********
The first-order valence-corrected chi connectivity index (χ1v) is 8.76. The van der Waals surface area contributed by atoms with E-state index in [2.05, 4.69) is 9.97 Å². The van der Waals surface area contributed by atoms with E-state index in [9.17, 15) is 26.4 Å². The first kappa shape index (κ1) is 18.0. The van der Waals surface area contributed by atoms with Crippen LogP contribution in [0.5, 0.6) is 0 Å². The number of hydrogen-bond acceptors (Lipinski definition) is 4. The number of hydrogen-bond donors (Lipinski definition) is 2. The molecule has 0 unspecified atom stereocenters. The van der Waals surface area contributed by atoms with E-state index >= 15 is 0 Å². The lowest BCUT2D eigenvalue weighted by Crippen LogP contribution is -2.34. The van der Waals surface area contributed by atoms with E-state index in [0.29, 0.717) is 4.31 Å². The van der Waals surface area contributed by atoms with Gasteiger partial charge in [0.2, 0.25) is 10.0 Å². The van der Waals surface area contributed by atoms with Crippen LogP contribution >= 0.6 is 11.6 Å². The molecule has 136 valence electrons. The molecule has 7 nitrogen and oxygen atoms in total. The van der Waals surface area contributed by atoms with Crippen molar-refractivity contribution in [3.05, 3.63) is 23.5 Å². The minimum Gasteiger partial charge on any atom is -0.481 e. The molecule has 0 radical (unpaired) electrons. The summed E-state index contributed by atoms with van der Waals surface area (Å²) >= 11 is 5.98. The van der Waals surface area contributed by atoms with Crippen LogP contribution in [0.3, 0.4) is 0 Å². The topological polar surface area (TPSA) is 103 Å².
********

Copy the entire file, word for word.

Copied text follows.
The first-order valence-corrected chi connectivity index (χ1v) is 8.76. The van der Waals surface area contributed by atoms with E-state index in [2.05, 4.69) is 9.97 Å². The van der Waals surface area contributed by atoms with E-state index in [9.17, 15) is 26.4 Å². The first kappa shape index (κ1) is 18.0. The van der Waals surface area contributed by atoms with Crippen LogP contribution in [0.5, 0.6) is 0 Å². The number of hydrogen-bond acceptors (Lipinski definition) is 4. The number of hydrogen-bond donors (Lipinski definition) is 2. The molecule has 0 unspecified atom stereocenters. The van der Waals surface area contributed by atoms with E-state index >= 15 is 0 Å². The lowest BCUT2D eigenvalue weighted by Crippen LogP contribution is -2.34. The van der Waals surface area contributed by atoms with E-state index in [0.29, 0.717) is 4.31 Å². The van der Waals surface area contributed by atoms with Gasteiger partial charge in [0.2, 0.25) is 10.0 Å². The van der Waals surface area contributed by atoms with Crippen LogP contribution >= 0.6 is 11.6 Å². The molecule has 136 valence electrons. The molecule has 7 nitrogen and oxygen atoms in total. The van der Waals surface area contributed by atoms with Crippen molar-refractivity contribution in [3.05, 3.63) is 23.5 Å². The minimum Gasteiger partial charge on any atom is -0.481 e. The molecule has 0 radical (unpaired) electrons. The summed E-state index contributed by atoms with van der Waals surface area (Å²) >= 11 is 5.98. The van der Waals surface area contributed by atoms with Crippen LogP contribution in [0.3, 0.4) is 0 Å². The topological polar surface area (TPSA) is 103 Å².